Updates to Albert Pike Lodge funded by $35,000 state heritage grant
by Gabby Landsverk, Sun Sailor Newspapers
In May, the Hopkins Historical Society announced plans to move into anew location at the Albert Pike Lodge on Mainstreet, thanks to the local Freemason chapter’s generous donation of the building. Now, thanks to a recent $35,000 grant to the city on behalf of the historical society, those plans can begin to become reality.
“We’re very fortunate and very grateful to the Masons and to the city,” said Nora Davis, a board member of the historical society.
The lodge was built in 1901 for the local chapter of the Freemasons, one of the oldest fraternal organizations in the country.
The Hopkins chapter was one of the largest in the area, to the point where the original building, with its entryway and main chambers, wasn’t large enough to support the quantity of people attending.
“At one point they had over 500 members. It was one of the more popular lodges and it got a little tight in here,” Davis said.
As the lodge’s membership grew, so did the building, expanding to include second-floor space as well as a large basement, fully furnished with industrial-sized kitchen.
“The new addition made room for social events and for meals — there were a lot of meals,” Davis said.
Over the years, many distinguished members of the Hopkins community were involved with the Masons, she added, making it a beacon for local history buffs.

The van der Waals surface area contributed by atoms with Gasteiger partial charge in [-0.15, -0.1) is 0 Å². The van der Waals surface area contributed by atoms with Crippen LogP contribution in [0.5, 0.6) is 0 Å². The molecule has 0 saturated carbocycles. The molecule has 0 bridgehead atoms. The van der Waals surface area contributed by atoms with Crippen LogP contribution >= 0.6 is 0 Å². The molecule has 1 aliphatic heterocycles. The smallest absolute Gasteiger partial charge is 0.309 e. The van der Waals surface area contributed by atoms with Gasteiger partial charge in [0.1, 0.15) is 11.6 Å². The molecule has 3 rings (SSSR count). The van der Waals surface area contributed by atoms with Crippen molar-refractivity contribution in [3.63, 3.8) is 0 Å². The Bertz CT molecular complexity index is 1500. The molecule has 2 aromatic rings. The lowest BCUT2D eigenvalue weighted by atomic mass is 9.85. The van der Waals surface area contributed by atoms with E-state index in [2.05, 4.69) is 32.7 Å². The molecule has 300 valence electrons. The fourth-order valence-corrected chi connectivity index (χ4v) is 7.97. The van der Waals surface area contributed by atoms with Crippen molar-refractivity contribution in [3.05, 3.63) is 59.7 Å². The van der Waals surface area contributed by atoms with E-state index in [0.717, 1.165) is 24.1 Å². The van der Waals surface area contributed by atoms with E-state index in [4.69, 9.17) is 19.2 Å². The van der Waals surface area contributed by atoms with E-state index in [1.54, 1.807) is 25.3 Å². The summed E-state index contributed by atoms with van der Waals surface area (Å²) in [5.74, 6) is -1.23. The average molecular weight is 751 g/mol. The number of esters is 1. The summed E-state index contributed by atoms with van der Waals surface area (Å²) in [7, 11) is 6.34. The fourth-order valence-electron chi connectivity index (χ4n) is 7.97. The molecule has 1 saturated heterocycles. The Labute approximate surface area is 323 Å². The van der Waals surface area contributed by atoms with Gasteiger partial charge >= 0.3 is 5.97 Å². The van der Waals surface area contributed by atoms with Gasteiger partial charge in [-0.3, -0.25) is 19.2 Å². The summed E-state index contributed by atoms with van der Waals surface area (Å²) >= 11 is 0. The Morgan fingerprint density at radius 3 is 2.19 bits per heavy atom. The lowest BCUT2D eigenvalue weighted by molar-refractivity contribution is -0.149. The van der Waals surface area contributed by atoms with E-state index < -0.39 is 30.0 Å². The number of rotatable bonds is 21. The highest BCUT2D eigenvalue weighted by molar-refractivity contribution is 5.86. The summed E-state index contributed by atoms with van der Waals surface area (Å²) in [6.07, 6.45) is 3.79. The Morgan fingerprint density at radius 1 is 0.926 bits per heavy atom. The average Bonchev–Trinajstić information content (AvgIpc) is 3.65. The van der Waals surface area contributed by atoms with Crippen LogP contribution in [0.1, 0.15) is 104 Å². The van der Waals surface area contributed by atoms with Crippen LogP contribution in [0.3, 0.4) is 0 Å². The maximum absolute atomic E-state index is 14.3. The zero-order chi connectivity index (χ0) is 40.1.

The guest register of the lodge, left for the historical society to claim along with the building, contains names dating as far back as 1900, and features recognizable figures from throughout the past 100 years.
“I absolutely fell in love with this book,” Davis said.
In evaluating the building, members of the historical society team uncovered countless other antiques that remained in the building from the lodge’s long history.
“When they closed this particular lodge, they left a lot behind,” Davis said.
In the main room, many of the original artifacts of the Masonic meetings remain.
Strong symbolism and ritual can be found in many of the objects, such as ornate pendants worn by the lodge’s officers, and even in the chairs, lecterns and other accoutrements of the meeting space.
“It’s an amazing place,” Davis said. “It takes a long time to soak it all in. … There’s such a rich history and tradition, everything has meaning. It just blows my mind.”
Much of the symbolism stems from the Freemason’s history dating back to the Middle Ages and coming to represent a visionary and progressive group boasting such members as George Washington, Benjamin Franklin and Winston Churchill.
“Education was very much a part of becoming a Mason,” Davis said. “This was not a place to come and relax — there was a lot to study and a lot to learn.”
The lodge’s namesake, Pike was credited with writing the Scottish Rites of the Freemasons; many other lodges around the country are named after Pike.
The lodge also supported other organizations including another Masonic group, the Unizar Lodge, and the Order of the Eastern Star, an adjunct Masonic organization open to men and women, although less is known about those organizations.
In the early 20th century, the lodge enjoyed a prominent place on Hopkins Mainstreet, but as years went by it was quickly surrounded by the growing community of downtown Hopkins.